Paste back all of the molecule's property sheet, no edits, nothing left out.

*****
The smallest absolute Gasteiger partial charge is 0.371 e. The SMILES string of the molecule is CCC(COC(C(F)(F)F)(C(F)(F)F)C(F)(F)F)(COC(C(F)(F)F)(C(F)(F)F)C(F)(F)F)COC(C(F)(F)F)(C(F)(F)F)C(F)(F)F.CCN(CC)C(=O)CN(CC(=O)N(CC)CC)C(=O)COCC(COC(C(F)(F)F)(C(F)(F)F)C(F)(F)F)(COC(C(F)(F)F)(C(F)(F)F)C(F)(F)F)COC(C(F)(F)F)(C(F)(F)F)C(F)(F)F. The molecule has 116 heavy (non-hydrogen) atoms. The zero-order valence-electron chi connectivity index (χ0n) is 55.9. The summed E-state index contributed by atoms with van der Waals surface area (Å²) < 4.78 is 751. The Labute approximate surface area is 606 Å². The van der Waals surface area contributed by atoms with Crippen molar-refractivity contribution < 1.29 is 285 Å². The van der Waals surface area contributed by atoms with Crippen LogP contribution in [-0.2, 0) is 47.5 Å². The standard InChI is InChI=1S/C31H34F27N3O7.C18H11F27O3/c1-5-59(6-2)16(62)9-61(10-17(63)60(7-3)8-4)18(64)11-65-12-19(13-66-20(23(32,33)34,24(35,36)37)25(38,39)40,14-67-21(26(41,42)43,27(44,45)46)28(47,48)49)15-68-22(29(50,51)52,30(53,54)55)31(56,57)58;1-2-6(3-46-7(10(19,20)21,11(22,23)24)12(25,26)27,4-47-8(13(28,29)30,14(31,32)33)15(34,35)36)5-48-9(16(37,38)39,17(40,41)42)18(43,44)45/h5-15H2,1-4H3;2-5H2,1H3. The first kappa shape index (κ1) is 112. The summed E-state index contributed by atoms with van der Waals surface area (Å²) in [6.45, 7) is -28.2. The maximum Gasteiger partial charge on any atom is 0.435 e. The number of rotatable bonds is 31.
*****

The smallest absolute Gasteiger partial charge is 0.371 e. The SMILES string of the molecule is CCC(COC(C(F)(F)F)(C(F)(F)F)C(F)(F)F)(COC(C(F)(F)F)(C(F)(F)F)C(F)(F)F)COC(C(F)(F)F)(C(F)(F)F)C(F)(F)F.CCN(CC)C(=O)CN(CC(=O)N(CC)CC)C(=O)COCC(COC(C(F)(F)F)(C(F)(F)F)C(F)(F)F)(COC(C(F)(F)F)(C(F)(F)F)C(F)(F)F)COC(C(F)(F)F)(C(F)(F)F)C(F)(F)F. The molecule has 116 heavy (non-hydrogen) atoms. The zero-order valence-electron chi connectivity index (χ0n) is 55.9. The summed E-state index contributed by atoms with van der Waals surface area (Å²) < 4.78 is 751. The Labute approximate surface area is 606 Å². The van der Waals surface area contributed by atoms with Crippen molar-refractivity contribution < 1.29 is 285 Å². The van der Waals surface area contributed by atoms with Crippen LogP contribution in [-0.2, 0) is 47.5 Å². The standard InChI is InChI=1S/C31H34F27N3O7.C18H11F27O3/c1-5-59(6-2)16(62)9-61(10-17(63)60(7-3)8-4)18(64)11-65-12-19(13-66-20(23(32,33)34,24(35,36)37)25(38,39)40,14-67-21(26(41,42)43,27(44,45)46)28(47,48)49)15-68-22(29(50,51)52,30(53,54)55)31(56,57)58;1-2-6(3-46-7(10(19,20)21,11(22,23)24)12(25,26)27,4-47-8(13(28,29)30,14(31,32)33)15(34,35)36)5-48-9(16(37,38)39,17(40,41)42)18(43,44)45/h5-15H2,1-4H3;2-5H2,1H3. The first kappa shape index (κ1) is 112. The summed E-state index contributed by atoms with van der Waals surface area (Å²) in [6.45, 7) is -28.2. The maximum Gasteiger partial charge on any atom is 0.435 e. The number of rotatable bonds is 31.